The charity, along with investment group, Insight, have released a report for businesses giving guidance and recommending measures for each company to adopt in order to devise a clearly-defined policy statement to deal with public health issues.
They suggest that, in view of the trend towards healthy-eating, large snack food companies such as Unilever and Danone could suffer financially and lose valuable consumer confidence if they fail to respond to health concerns.
Director of investor responsibility at Insight, Rachel Crossley said: " While companies are increasingly recognizing the importance and value of acting responsibly, many in the food sector appear blind to how critical consumer health issues are likely to be to their future success."
According to financial services company JP Morgan, cited in the report, 18 of the fastest growing food categories globally such as cereals, fruit, vegetables and yoghurt are those which are perceived by consumers as 'healthy'.
Slower growth was noted in markets such as snacks, desserts and confectionery.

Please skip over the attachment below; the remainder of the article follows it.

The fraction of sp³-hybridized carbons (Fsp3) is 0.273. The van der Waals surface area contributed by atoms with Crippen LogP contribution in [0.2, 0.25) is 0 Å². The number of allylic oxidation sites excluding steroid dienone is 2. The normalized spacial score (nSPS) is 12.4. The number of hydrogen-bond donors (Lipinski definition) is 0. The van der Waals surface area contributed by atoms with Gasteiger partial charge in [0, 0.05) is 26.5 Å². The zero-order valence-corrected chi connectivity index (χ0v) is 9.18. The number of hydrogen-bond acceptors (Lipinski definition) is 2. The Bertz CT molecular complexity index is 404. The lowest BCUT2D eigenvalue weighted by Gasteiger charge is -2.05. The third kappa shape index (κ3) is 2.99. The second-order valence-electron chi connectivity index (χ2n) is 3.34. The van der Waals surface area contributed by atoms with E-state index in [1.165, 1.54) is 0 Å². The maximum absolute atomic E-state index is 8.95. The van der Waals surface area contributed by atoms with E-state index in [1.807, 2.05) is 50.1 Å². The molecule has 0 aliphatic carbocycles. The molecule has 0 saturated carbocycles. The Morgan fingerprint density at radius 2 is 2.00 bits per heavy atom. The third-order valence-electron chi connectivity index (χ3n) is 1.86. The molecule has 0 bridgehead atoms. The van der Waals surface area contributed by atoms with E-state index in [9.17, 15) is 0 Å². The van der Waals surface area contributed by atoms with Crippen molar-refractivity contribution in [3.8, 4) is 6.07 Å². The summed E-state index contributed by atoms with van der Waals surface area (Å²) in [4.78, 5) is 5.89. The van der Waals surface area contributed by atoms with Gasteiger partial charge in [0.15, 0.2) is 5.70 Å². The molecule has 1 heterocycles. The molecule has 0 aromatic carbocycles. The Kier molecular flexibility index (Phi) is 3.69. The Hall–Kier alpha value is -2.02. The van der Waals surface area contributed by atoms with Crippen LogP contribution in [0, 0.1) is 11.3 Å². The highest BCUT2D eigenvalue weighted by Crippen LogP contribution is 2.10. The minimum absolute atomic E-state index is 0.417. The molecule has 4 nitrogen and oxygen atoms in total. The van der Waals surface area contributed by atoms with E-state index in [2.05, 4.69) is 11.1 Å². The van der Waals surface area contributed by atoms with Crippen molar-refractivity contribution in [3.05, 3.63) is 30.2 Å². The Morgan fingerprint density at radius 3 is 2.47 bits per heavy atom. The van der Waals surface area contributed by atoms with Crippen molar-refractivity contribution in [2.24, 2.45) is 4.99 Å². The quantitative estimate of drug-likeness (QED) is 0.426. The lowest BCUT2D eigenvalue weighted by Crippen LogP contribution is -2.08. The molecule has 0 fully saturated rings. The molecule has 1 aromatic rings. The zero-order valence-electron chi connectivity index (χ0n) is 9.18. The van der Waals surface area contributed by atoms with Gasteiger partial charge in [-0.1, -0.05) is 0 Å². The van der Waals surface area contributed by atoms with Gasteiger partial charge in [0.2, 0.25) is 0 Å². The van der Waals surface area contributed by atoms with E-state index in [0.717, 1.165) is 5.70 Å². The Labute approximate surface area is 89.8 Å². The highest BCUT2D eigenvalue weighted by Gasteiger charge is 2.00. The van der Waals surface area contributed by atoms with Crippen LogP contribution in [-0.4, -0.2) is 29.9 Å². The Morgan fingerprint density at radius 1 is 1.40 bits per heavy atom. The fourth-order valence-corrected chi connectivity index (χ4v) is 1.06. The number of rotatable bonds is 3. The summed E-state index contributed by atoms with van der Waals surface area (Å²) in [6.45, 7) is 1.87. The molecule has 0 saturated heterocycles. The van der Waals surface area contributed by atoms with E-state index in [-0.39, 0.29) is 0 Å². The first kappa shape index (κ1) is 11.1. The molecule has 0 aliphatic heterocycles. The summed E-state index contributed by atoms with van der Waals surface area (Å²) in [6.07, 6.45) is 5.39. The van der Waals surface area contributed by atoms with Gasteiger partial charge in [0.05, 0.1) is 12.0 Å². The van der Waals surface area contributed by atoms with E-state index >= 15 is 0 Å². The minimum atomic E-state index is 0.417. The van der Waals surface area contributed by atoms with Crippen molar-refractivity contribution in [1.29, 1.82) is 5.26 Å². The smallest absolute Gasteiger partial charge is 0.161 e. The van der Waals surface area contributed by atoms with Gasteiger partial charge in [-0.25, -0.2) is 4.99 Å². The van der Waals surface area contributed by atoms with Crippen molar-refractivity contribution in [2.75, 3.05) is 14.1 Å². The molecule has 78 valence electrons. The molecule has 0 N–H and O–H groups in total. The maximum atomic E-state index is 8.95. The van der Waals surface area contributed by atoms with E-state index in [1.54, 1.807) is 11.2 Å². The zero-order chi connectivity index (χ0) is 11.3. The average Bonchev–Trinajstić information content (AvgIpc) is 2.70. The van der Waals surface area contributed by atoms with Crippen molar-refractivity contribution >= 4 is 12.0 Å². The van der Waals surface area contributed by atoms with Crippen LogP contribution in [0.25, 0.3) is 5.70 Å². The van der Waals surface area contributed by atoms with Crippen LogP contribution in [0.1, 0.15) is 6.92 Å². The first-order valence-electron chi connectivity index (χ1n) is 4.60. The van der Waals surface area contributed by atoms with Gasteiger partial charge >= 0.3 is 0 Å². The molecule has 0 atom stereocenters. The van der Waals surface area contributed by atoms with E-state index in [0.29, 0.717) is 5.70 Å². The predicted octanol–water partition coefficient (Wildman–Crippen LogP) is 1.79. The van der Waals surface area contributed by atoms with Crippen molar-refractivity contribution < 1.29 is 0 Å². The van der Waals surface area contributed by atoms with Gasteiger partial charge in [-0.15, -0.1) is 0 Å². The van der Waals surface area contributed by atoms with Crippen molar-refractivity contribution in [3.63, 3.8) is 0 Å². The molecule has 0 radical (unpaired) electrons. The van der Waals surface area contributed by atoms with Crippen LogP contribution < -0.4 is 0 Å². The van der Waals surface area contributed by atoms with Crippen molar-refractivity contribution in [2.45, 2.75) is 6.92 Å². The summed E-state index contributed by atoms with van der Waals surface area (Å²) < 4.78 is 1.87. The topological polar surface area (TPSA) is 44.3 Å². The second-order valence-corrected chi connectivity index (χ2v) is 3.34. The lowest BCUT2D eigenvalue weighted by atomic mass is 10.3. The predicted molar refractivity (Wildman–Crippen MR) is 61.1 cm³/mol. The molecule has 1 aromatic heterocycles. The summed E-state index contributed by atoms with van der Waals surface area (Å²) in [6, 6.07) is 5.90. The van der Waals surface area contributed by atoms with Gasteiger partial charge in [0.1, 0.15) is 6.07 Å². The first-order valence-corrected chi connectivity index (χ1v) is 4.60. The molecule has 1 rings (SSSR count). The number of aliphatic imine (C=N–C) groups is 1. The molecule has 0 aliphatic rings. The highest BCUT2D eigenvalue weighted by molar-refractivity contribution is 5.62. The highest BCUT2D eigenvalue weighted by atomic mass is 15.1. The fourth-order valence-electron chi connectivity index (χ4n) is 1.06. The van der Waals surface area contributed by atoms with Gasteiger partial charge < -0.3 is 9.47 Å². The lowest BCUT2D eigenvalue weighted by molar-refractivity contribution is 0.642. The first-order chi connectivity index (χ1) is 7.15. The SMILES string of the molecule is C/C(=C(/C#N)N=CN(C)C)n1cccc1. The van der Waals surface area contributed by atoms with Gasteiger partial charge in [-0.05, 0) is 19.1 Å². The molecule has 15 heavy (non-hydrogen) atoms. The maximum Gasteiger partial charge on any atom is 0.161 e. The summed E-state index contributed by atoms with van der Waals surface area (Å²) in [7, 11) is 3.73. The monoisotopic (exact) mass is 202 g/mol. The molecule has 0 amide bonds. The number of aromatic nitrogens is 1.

Businesses are advised in the framework to invest further in R & D of healthy products - in particular reducing levels of trans fats, fat, salt and sugar - and devising specific policy commitments for doing so.
It also pointed out that, if companies incorporate their own policy on health, it may diminish the need for regulatory intervention from governing bodies.
The IBLF has praised the work already done in this area by companies such as Kraft, Danone and Unilever but stress that more must be achieved to improve public health.
Director of IBLF's Healthy Eating & Active Living (HEAL) Global Partnership, Olive Boles said: "Consumer health and obesity are crucial public health issues which demand further attention and resources."
HEAL was set up by the not-for-profit IBLF as an independent programme to address ways in which business could be involved in tackling obesity and poor diet.
Its report was drawn up following the World Health Organisation's (WHO) Global Strategy on Diet, Physical Activity and Health which was released in April and urged companies to take more responsibility in promoting a healthy diet.
According to the WHO, 1 billion adults are overweight, with 300 million of these certified as clinically obese.
These figures are causing chronic diseases such as diabetes, cancer and heart disease to dramatically increase - it is forecast that, by 2015, 41 million will die of a chronic disease.
A series of consultation will be run by the IBLF until the end of August which will allow NGOs, consumer groups and businesses to make their views known.